Social Innovation and Social Finance Strategy Co-Creation Steering Group, Employment and Social Development Canada

Date of Publication


Executive Summary

Canada’s future looks bright. Our communities are great places to live, work and play. Our economy is strong and has performed well in recent years. Our people are diverse, skilled and resilient.

Yet in the midst of our prosperity, our communities face persistent social and environmental challenges — housing insecurity, the opioid crisis, climate change, to name a few — that threaten our individual and collective well-being. These issues and others like them not only hamper economic growth, they heighten inequality, increase the need for expensive public services, and result in a profound human cost, both in terms of individual lives and social cohesion.

While great strides have been made in some areas, many complex social problems persist despite the best efforts of communities and governments across Canada. This is because we have stuck to a narrow view of society, with the private sector generating the wealth needed to improve quality of life, and the charitable and non-profit sector providing relief to people in vulnerable situations, in addition to contributing to community life in areas such as the arts and sports. Governments have upheld this view in their approach to economic growth by focusing on stimulating innovation in the private sector. But the private sector cannot solve all of society’s problems. Society will be best served when all sectors work together and when governments recognize the contribution that charities, non-profits and co-operatives make to economic growth, growth that is inclusive and improves outcomes in communities.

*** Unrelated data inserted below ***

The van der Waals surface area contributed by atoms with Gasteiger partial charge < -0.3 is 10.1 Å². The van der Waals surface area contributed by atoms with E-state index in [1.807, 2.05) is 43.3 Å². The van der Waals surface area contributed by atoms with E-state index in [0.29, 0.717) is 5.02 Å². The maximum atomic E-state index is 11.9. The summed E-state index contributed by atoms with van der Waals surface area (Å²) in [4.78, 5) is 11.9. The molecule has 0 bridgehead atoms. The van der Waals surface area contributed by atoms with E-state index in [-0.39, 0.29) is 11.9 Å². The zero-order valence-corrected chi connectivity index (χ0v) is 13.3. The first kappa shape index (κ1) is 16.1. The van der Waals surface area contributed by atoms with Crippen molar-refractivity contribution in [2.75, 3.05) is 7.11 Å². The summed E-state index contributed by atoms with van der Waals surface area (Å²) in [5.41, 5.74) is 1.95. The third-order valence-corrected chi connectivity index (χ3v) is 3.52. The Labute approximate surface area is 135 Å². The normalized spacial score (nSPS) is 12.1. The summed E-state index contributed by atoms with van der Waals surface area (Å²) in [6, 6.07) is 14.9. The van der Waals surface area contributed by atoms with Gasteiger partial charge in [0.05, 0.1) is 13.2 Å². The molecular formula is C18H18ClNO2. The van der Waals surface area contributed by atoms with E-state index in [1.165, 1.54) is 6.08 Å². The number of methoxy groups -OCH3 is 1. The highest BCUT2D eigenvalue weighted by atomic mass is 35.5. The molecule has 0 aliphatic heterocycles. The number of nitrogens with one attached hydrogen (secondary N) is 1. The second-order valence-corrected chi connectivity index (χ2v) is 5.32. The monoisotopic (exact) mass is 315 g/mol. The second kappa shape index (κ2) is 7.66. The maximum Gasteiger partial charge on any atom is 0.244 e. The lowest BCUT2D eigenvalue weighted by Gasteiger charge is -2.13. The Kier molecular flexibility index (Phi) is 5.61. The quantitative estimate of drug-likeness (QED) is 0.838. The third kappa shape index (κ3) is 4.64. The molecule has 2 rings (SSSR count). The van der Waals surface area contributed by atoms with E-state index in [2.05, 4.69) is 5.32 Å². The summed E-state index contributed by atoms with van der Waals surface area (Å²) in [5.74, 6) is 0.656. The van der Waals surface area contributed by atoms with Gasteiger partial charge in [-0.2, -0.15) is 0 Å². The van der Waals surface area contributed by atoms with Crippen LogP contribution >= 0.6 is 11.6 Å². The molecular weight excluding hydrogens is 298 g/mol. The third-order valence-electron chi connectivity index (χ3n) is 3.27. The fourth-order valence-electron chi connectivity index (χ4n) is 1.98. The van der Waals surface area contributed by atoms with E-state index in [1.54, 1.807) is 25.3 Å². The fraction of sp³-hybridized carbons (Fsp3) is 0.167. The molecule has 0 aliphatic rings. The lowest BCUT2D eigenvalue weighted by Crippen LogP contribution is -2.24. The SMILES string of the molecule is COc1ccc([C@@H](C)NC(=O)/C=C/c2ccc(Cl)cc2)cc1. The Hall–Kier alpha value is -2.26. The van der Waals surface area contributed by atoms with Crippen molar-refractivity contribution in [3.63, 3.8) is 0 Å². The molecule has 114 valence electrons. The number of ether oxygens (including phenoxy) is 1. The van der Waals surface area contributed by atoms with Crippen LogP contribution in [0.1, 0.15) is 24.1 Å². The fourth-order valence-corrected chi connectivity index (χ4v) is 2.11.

Fortunately, a collective awareness is emerging within society around the need to do better. Private companies are realizing that they too can help address social, economic, and environmental challenges while making or increasing profits. Charities and non-profits are investing in research and development and creating sustainable businesses to grow the impact of their missions. Individual citizens are using their purchasing dollars to find products and investment opportunities that create greater social value. Actors in all parts of society are breaking out of their historically defined roles, merging profit and purpose, to forge new ground – all to the benefit of people. We are at a tipping point, hovering at the edge of a paradigm shift that could dramatically improve the way we approach the world’s toughest challenges.

It’s time for the Government of Canada to invest in social innovation and social finance

Governments all around the world, from the United Kingdom to South Korea, are harnessing this energy to move the needle on complex social, economic and environmental problems that matter to their citizens. They are investing in social innovation — ideas that, once adopted, help communities respond to a challenge or realize their aspirations more effectively than before. They are accelerating the growth of social finance — the practice of making investments to create social or environmental impact as well as financial returns — to unlock the private and philanthropic capital needed to tackle pressing challenges.

The federal government can enable a similar shift in Canada using the levers at its disposal. Each year, it delivers over $40 billion in grants and contributions and purchases almost $20 billion in goods and services. It also establishes the legal and regulatory environment in which charities, nonprofit organizations and many businesses operate. It is time for Canada to deploy these levers to grow social innovation and social finance across its communities, or risk falling behind…